Innovative Non-Sunday Ministries

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Why won’t kids flock to the church on Sundays anymore? They sure
will make a commitment to soccer during our church hour-every
Sunday without fail. It seems that too-busy parents and hurried
children don’t want to connect with the church when our doors are
open.

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Well, maybe our doors aren’t opening at the right times. Our world
is changing, and if the church wants to impact this generation for
Christ, then we must change, too.

A sign at St. Timothy’s church in Omaha, Nebraska, summarized their
children’s ministry’s attitude: “Change is inevitable; progress is
optional.” Besides the traditional Sunday morning classes, St.
Timothy’s offers a family-oriented midweek program with a hot meal,
weekend kids clubs, and regular special children’s ministry events.
St. Timothy’s is among a growing number of congregations that view
changes in our society as opportunities for progress.

These churches don’t fight the athletic events and commercial
endeavors that’ve crept into Sunday morning. Instead, they turn
their energies to identifying other times when children have needs
they can meet. Effective children’s ministry programs match their
strengths and resources with children’s needs to develop
multifaceted approaches. In various settings, they can reach many
children-and ultimately their families-with experiences of God’s
love and a clear proclamation of the gospel.

CARE-GIVING
By providing care in the following ministry-related settings,
churches serve families’ practical needs.

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  • Church-sponsored child care is a safe place for kids to make
    friends and learn about Jesus. (See “Starting a Daycare Program” on
    page XX for specific guidance.) Offer more than basic care. Bring
    in musicians, artists, and actors. Hold your own olympics. Tie into
    the Bible each time for greater learning.
  • Breakfast clubs or afternoon snack attacks meet practical needs
    for latchkey kids. Along with a healthy morning meal or afternoon
    snack buffet, provide interactive games so kids can learn about
    each other and deepen friendships.
  • Homework helpers can help kids feel good about themselves and
    build relationships. With tutors on hand after school until 5:30,
    kids can drop in or call for specific help. The homework helpers
    can stock their rooms with school textbooks and even develop
    friendships with several local school teachers.

FOCUSED GROUPS
Many congregations minister to groups with specific
interests or needs.

  • Christian Kids Krew is a weekly after-school group that meets
    in Palm City, Florida. It outgrew the leader’s home when 72
    children showed up one afternoon! At that point, they started
    meeting at a local church and have even expanded to include a
    second site in a nearby community. (See “A Growing Ministry.”)
  • Several innovative congregations have taken kids away from the
    television and set them up front in the drama of the Bible. Good
    News Bearers is an intergenerational approach that incorporates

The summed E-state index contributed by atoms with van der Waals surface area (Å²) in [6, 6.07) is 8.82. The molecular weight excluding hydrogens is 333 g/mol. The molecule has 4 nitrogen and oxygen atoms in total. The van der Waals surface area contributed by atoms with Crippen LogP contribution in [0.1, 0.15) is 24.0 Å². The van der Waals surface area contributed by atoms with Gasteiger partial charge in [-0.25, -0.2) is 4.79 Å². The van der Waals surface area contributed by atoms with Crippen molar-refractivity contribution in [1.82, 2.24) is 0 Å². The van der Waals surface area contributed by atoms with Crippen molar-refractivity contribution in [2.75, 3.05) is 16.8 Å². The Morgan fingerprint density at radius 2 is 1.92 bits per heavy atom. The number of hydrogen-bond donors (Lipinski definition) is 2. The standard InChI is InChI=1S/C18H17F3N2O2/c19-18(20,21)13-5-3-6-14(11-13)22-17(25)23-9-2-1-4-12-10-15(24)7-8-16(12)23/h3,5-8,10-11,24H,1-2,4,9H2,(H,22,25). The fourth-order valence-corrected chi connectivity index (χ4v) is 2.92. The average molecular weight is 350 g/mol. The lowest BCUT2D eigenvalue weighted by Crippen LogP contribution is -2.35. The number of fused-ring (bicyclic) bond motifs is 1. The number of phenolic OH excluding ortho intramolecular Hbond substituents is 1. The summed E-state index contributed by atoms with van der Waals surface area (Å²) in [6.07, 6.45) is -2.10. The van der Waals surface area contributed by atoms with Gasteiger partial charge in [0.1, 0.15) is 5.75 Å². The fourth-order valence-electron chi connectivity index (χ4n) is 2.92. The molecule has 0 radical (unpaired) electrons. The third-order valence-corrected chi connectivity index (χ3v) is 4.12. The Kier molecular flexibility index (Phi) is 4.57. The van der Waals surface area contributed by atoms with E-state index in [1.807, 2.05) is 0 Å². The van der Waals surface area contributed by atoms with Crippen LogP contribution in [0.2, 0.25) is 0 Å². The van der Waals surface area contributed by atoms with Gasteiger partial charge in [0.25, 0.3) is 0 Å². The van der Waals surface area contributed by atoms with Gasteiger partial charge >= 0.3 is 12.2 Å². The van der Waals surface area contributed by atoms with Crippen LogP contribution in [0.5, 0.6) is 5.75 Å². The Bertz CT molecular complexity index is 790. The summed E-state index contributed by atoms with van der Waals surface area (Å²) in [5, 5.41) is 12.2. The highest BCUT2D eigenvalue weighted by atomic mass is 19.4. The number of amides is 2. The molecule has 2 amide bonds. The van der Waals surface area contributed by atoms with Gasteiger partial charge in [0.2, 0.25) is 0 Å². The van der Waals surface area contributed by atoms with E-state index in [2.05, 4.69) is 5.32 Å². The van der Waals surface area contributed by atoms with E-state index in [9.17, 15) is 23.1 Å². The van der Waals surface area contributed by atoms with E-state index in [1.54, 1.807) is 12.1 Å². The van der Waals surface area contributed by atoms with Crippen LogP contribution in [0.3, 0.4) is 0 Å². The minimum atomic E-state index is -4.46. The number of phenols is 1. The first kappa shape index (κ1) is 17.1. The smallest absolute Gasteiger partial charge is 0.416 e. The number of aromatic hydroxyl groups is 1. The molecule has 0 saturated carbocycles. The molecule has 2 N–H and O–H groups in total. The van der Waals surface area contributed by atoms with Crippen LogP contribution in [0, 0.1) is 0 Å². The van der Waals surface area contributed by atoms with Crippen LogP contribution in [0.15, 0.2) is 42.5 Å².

high school mentors, fun dramas, and a bigger-than-life game where
    kids share what they’ve learned. The program is adaptable to many
    settings and uses active involvement to entice children into
    learning about Bible characters. It’s available through Educational
    Media Corporation at 800-966-3382.
  • Eastside Ministries of Fort Worth, Texas, provides services to
    families with an emphasis on meeting children’s needs. Children are
    welcomed into a homey and comfortable play area. Eastside also
    provides children’s clothing, food, immunizations, and computer
    training. In 1994, the ministry helped close to 1,400
    children.

SPECIAL EVENTS
Don’t overlook the power of vacation Bible schools and
holiday pageants to minister to children.

  • Offer a one-, two-, or three-day mini-camp for children over
    Christmas or spring break. Use special themes such as Camp
    Bethlehem to get into the Christmas story or The Gospel in Space to
    build intrigue for missions in the future. Mini-camps offer these
    advantages: extended time to build relationships, ability to focus
    on a theme, and positive activities for kids when they’re often
    bored or alone.
  • Hope Lutheran Church in San Antonio, Texas, handled their
    fluctuating summer attendance creatively. Throughout June and July,
    they worked on the musical O Me, O My, O Nehemiah!-complete with
    costumes, staging, props, and choreography-and presented it to the
    congregation in the fall. The more significant parts were assigned
    to kids whose parents were able to make the commitment over the
    summer. And, the church did provide an optional lesson and craft
    time for kids who couldn’t or didn’t want to be involved in the
    production.
  • East Hill Baptist Church in Tallahassee, Florida, hosts a
    creative summer day camp program. One week is Surfin’ Safari,
    another Sports of All Sorts. Costs are comparable to child care,
    making these fun-filled and varied sessions a great alternative to
    a babysitter.


Chip Borgstadt is a youth minister in Nebraska.

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